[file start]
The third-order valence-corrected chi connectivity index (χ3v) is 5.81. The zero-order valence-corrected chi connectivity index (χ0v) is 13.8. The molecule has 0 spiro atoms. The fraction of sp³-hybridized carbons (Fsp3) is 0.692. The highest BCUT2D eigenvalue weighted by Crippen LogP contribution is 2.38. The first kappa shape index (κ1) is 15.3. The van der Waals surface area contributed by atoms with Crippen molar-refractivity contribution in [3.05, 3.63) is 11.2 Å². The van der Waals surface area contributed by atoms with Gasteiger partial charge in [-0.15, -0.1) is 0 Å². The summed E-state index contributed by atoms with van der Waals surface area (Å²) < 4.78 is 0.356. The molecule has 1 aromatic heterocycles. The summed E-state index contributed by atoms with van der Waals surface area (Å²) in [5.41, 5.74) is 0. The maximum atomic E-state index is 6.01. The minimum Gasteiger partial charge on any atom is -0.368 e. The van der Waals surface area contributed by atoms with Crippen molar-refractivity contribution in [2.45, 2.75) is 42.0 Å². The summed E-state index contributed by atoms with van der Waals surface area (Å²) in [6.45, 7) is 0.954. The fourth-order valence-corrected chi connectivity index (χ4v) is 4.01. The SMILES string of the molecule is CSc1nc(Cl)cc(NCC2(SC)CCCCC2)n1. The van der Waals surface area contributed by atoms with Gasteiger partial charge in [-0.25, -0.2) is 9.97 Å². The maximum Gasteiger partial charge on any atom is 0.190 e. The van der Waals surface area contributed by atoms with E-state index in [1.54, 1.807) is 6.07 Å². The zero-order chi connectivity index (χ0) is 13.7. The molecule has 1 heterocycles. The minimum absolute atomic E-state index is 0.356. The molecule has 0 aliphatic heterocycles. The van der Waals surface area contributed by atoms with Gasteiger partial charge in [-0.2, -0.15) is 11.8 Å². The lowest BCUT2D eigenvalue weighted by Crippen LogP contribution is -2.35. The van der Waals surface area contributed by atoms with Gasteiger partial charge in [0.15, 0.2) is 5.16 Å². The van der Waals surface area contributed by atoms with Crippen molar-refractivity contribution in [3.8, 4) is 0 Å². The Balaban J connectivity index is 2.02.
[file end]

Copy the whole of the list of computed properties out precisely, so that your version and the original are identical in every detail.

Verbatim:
The third-order valence-corrected chi connectivity index (χ3v) is 5.81. The zero-order valence-corrected chi connectivity index (χ0v) is 13.8. The molecule has 0 spiro atoms. The fraction of sp³-hybridized carbons (Fsp3) is 0.692. The highest BCUT2D eigenvalue weighted by Crippen LogP contribution is 2.38. The first kappa shape index (κ1) is 15.3. The van der Waals surface area contributed by atoms with Crippen molar-refractivity contribution in [3.05, 3.63) is 11.2 Å². The van der Waals surface area contributed by atoms with Gasteiger partial charge in [-0.15, -0.1) is 0 Å². The summed E-state index contributed by atoms with van der Waals surface area (Å²) < 4.78 is 0.356. The molecule has 1 aromatic heterocycles. The summed E-state index contributed by atoms with van der Waals surface area (Å²) in [5.41, 5.74) is 0. The maximum atomic E-state index is 6.01. The minimum Gasteiger partial charge on any atom is -0.368 e. The van der Waals surface area contributed by atoms with Crippen molar-refractivity contribution in [2.45, 2.75) is 42.0 Å². The summed E-state index contributed by atoms with van der Waals surface area (Å²) in [6.45, 7) is 0.954. The fourth-order valence-corrected chi connectivity index (χ4v) is 4.01. The SMILES string of the molecule is CSc1nc(Cl)cc(NCC2(SC)CCCCC2)n1. The van der Waals surface area contributed by atoms with Gasteiger partial charge in [-0.25, -0.2) is 9.97 Å². The maximum Gasteiger partial charge on any atom is 0.190 e. The van der Waals surface area contributed by atoms with E-state index in [1.54, 1.807) is 6.07 Å². The zero-order chi connectivity index (χ0) is 13.7. The molecule has 1 heterocycles. The minimum absolute atomic E-state index is 0.356. The molecule has 0 aliphatic heterocycles. The van der Waals surface area contributed by atoms with Gasteiger partial charge in [-0.2, -0.15) is 11.8 Å². The lowest BCUT2D eigenvalue weighted by Crippen LogP contribution is -2.35. The van der Waals surface area contributed by atoms with Gasteiger partial charge in [0.15, 0.2) is 5.16 Å². The van der Waals surface area contributed by atoms with Crippen molar-refractivity contribution in [3.8, 4) is 0 Å². The Balaban J connectivity index is 2.02.